Saturday, February 9, 2019

My Year of Orchids: All systems go

It’s been a bit of a rocky road with my Sobralia, a terrestrial orchid that needs to be planted in soil. This particular one also needs kind of shady conditions according to the grower. It came to me in great shape. I especially loved the sort purple hairs at the base of the stem and along the leaves, which is reflected in its species name, “atropubescens.”

I put it lovingly in a slatted basket with mostly soil in a place among the sea grapes where a nice morning sun lit up the purple hairs and shone through the thin leaves. Maybe the slatted basket was a mistake and maybe I was wrong to mist the leaves, because they started to go brown at the edges and finally die. 

Sobralias are not supposed to be particularly fussy so I knew I must be doing something wrong. I gingerly took it out of the basket and planted in real soil in an urn where I could watch it carefully. I planted it with a nice trailing Pilea that made the whole setup look gracefully sculptural. Sometimes the plants know when you are prettying them up and they respond. That’s science. 

I had read that Sobralias like to drink and I figured with this kind of leaves it might like my home brewed fertilizer liquid. Smelly but gives nice results. When I transplanted I did notice that the roots looked happy so that was a good sign. I fed those roots (and not the leaves) every day with my concoction. After a few weeks a new stem popped up out of the soil. A good sign but I had the feeling we weren’t out of the water yet.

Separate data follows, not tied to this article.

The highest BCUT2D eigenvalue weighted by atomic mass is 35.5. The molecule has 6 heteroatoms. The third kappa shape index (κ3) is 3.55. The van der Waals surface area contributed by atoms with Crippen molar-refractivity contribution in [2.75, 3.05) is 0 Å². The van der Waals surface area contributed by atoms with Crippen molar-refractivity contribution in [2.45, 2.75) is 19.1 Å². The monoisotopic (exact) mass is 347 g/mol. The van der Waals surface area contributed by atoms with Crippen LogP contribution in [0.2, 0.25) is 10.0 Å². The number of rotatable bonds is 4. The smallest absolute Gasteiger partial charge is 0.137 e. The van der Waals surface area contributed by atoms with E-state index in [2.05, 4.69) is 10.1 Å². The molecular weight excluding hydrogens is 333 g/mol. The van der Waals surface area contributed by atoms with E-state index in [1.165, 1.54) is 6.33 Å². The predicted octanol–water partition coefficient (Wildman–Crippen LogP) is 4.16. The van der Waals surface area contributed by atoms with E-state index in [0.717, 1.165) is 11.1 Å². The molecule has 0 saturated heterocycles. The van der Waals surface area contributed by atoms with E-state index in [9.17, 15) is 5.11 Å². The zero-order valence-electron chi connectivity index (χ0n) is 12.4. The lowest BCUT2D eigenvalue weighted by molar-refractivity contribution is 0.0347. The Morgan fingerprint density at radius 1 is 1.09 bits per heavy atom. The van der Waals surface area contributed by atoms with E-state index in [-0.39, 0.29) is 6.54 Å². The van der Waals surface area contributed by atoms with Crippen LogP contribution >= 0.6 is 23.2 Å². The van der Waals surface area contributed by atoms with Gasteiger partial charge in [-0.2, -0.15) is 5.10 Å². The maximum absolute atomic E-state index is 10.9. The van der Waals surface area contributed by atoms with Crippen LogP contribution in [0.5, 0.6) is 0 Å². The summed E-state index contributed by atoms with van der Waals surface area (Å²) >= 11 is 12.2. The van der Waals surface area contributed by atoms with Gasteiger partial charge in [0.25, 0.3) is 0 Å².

Then today a sign from the garden goddess as I did my pre-watering rounds (it was a cool dewy morning so no rush to start misting). At the tips of Sobralia’s leaves I observed drops of water, the signal feature of guttation. Guttation in plants happens when the immediate atmosphere is humid. It’s the result of a healthy water column reaching from the roots through xylem cells of the stem and into the leaves. Reverse pressure upward from the roots forces the water out of pores on the leaf. When you see guttation you know you have a happy plant and a well-functioning vascular system. Sobraila is good in its new place, ready to thrive. Now it’s all systems go. 

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